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Why You Need to Check your Moles

May is Skin Cancer Awareness Month, a time to educate yourself on the causes of skin cancer and how to best prevent it, as well as the treatments that are available. According to Cancer Research UK there are over 16,000 new cases of melanoma skin cancer every year in the UK, and this is increasing year on year. Of these cases 86% are preventable.

The earlier skin cancer is spotted and treated the better the outlook is which is why it is so important to regularly check your skin – especially moles for any changes. Dr Shaaria, Consultant Dermatologist at sk:n Clinics, gives her expert advice on how to prevent skin cancer, what to look out for in moles, and what to expect from a mole mapping service…

How can people prevent skin cancer in their daily life?

Certain lifestyle choices can help to reduce the risk of developing skin cancer. It is best to avoid becoming sunburnt as much as possible, which can be done by wearing SPF daily, avoiding sun bed use, avoiding the sun when it is at its highest (11am -3pm) and wearing clothing that protects and covers the skin, for example sunglasses and a wide brimmed hat. I always advise my patients to avoid smoking for a plethora of health reasons including preventing cancer. It is crucial that people are self-checking for any new or changing moles.

How often should people check their moles?

I think it is a good idea for everyone to check their moles and skin. For those who are high risk for example, fair skin, have had multiple episodes of sunburn or sunbed use, strong family history of skin cancer, or has had skin cancer previously, then moles should be checked at least once a year. People should also look out for any scaly red marks or bumps that don't heal.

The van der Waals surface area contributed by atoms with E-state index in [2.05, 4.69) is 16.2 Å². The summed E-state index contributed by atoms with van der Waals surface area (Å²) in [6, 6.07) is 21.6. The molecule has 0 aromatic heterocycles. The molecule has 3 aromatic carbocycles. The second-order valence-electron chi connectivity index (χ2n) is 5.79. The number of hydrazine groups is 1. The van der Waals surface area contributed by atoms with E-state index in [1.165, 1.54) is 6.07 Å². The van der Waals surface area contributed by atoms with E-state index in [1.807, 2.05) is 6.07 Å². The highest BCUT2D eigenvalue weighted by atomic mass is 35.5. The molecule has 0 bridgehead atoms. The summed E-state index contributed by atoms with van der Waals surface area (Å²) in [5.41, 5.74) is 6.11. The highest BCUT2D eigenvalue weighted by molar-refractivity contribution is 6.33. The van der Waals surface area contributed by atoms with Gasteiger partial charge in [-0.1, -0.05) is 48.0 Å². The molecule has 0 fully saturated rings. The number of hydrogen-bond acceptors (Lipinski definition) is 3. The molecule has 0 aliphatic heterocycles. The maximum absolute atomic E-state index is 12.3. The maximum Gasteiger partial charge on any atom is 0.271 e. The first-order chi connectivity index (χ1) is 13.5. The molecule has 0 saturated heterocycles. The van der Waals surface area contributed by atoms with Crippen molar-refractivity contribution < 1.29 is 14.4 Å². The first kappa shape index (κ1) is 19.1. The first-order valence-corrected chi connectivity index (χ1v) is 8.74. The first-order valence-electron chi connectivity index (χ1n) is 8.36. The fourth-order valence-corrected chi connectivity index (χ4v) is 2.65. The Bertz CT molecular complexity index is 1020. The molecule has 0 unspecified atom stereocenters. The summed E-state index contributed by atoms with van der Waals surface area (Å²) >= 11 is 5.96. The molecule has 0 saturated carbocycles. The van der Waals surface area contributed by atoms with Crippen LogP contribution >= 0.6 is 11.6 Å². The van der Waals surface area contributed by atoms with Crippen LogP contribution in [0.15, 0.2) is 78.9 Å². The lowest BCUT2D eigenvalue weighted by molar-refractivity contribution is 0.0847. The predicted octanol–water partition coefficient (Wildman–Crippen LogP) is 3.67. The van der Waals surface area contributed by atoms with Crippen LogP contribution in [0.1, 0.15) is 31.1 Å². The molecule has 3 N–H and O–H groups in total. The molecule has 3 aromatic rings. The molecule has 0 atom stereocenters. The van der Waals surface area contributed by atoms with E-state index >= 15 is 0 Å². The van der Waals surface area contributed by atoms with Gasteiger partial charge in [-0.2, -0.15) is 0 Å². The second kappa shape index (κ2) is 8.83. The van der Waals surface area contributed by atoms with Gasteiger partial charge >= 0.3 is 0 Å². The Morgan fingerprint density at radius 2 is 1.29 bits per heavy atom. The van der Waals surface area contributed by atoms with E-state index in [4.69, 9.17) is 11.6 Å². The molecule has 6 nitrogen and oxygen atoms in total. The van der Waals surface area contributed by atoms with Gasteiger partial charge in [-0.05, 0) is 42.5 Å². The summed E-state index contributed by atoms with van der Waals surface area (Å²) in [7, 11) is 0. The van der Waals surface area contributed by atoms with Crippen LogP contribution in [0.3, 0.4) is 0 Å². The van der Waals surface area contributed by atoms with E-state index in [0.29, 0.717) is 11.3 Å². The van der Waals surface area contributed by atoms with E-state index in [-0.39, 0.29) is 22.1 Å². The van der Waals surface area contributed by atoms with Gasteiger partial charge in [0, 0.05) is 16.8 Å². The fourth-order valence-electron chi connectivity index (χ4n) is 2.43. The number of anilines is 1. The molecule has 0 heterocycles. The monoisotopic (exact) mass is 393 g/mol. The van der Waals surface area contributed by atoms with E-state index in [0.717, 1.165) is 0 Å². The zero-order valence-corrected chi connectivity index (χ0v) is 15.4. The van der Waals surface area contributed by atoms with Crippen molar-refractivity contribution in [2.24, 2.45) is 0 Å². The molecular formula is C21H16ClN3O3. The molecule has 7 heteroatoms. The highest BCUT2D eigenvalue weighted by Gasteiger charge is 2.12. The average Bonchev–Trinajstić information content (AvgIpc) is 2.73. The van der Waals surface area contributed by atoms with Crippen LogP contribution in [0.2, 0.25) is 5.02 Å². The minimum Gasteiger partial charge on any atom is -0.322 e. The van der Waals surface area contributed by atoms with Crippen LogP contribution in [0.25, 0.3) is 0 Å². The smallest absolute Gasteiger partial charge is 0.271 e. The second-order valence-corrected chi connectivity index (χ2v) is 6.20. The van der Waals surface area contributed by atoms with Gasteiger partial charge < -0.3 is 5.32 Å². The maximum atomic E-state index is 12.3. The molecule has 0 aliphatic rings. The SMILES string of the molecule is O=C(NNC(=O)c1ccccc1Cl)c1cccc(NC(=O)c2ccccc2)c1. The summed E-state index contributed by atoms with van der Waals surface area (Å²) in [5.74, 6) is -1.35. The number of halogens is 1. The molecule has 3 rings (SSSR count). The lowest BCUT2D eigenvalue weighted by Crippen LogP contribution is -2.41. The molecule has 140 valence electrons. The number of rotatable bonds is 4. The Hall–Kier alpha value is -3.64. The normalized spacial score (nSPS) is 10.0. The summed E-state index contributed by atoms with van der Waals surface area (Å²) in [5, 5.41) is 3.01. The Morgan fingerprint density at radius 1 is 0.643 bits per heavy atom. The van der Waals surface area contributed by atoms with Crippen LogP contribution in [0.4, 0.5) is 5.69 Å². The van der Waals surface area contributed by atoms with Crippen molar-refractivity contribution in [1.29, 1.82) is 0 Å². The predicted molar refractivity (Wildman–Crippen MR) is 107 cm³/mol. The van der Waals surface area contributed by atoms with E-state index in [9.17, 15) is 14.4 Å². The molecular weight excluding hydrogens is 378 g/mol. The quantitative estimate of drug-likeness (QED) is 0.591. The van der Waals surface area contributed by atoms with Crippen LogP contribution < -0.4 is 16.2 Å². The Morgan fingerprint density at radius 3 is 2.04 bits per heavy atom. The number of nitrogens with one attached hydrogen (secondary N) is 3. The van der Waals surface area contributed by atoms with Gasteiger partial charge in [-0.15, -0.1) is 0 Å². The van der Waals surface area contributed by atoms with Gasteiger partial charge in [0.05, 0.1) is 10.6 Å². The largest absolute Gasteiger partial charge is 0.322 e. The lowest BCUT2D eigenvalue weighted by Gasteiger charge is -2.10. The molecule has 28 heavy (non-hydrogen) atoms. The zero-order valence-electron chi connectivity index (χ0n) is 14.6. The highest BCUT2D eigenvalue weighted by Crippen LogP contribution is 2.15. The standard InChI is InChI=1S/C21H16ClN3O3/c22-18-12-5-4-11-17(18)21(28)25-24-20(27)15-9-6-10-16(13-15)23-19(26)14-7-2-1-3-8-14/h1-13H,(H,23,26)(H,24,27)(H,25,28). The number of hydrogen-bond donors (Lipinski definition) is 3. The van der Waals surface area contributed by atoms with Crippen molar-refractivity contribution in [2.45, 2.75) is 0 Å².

What should people look out for when checking moles?

People should check their moles against the ABCDE criteria (asymmetry, border, colour, diameter, evolution). To monitor any changes yourself you can take photos to keep track, however if you are unsure about a mole or have many then it is best to see a dermatologist for a full mole mapping service such as the ones available at sk:n Clinics to be safe.

How does the mole mapping and checking process work at sk:n?

During your appointment we take a full history of your moles, carrying out a risk assessment to determine if you are at high risk of developing skin cancer. Then a full skin check is performed using a dermatoscope. If a mole looks irregular or is changing in appearance based on the ABCDE criteria, then it needs removing.

How does the mole removal process work?

All moles are removed under local anaesthetic. If removal is for cosmetic reasons, then a shave excision can be performed, however if it is to rule out skin cancer then a full excision is needed which will require stiches.

If the mole is for suspected skin cancer, a 2mm margin is needed when removing. This can cause the scar to be double the size of the mole. If skin cancer is detected, we will then refer the patient back to their GP to be seen under the NHS as they will need a multidisciplinary approach.

Mole Mapping at sk:n starts from £145 for your first session. It is advised to have another check after six months, then just one annual appointment going forwards. You can find out more about Mole Mapping services at sk:n here.

About sk:n

sk:n is the UK’s largest network of specialist skin care clinics, and is passionate about providing the highest quality of treatment and care to patients to help them rediscover their skin confidence. Their 60 plus clinics across the country are regulated by the CQC, the Health Inspectorate Wales, and Health Improvement Scotland. Their clinics are home to over 450 consultant doctors, nurses, and medical practitioners all of whom are registered with the GMC, NMC or GDC. Further to this they have partnered with the Junior Council for Cosmetic Practitioners (JCCP) since 2016 and together they strive for better patient safety and the development of strict, accredited regulations for the aesthetics industry.

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